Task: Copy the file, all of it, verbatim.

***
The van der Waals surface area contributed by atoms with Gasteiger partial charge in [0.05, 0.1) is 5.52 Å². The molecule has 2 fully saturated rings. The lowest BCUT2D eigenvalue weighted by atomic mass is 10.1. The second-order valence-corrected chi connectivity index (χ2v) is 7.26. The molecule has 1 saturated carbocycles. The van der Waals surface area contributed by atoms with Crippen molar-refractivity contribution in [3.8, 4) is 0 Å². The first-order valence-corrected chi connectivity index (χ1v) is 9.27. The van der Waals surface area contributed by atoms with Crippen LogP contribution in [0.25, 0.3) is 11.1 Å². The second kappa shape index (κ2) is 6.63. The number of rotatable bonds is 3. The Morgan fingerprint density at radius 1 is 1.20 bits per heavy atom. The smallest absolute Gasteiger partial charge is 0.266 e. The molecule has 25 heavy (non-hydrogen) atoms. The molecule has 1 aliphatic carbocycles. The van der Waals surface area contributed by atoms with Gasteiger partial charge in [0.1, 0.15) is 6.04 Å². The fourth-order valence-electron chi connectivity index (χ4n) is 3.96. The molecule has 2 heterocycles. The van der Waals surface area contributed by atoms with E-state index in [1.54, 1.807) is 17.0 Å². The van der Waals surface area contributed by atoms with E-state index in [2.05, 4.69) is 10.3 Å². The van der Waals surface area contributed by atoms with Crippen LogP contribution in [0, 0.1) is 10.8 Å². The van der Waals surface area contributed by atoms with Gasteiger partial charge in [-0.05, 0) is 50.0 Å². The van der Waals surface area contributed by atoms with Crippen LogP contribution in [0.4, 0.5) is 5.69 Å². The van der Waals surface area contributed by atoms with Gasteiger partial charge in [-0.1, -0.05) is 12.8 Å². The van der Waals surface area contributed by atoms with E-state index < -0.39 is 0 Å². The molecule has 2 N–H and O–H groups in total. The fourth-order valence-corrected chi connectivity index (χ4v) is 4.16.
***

The van der Waals surface area contributed by atoms with Gasteiger partial charge in [0.05, 0.1) is 5.52 Å². The molecule has 2 fully saturated rings. The lowest BCUT2D eigenvalue weighted by atomic mass is 10.1. The second-order valence-corrected chi connectivity index (χ2v) is 7.26. The molecule has 1 saturated carbocycles. The van der Waals surface area contributed by atoms with Crippen molar-refractivity contribution in [3.8, 4) is 0 Å². The first-order valence-corrected chi connectivity index (χ1v) is 9.27. The van der Waals surface area contributed by atoms with Crippen LogP contribution in [0.25, 0.3) is 11.1 Å². The second kappa shape index (κ2) is 6.63. The number of rotatable bonds is 3. The Morgan fingerprint density at radius 1 is 1.20 bits per heavy atom. The smallest absolute Gasteiger partial charge is 0.266 e. The molecule has 25 heavy (non-hydrogen) atoms. The molecule has 1 aliphatic carbocycles. The van der Waals surface area contributed by atoms with Gasteiger partial charge in [0.1, 0.15) is 6.04 Å². The fourth-order valence-electron chi connectivity index (χ4n) is 3.96. The molecule has 2 heterocycles. The van der Waals surface area contributed by atoms with E-state index in [1.54, 1.807) is 17.0 Å². The van der Waals surface area contributed by atoms with E-state index in [2.05, 4.69) is 10.3 Å². The van der Waals surface area contributed by atoms with Crippen LogP contribution in [0, 0.1) is 10.8 Å². The van der Waals surface area contributed by atoms with Gasteiger partial charge in [-0.05, 0) is 50.0 Å². The van der Waals surface area contributed by atoms with Crippen LogP contribution in [0.4, 0.5) is 5.69 Å². The van der Waals surface area contributed by atoms with Gasteiger partial charge in [-0.1, -0.05) is 12.8 Å². The van der Waals surface area contributed by atoms with E-state index < -0.39 is 0 Å². The molecule has 2 N–H and O–H groups in total. The fourth-order valence-corrected chi connectivity index (χ4v) is 4.16.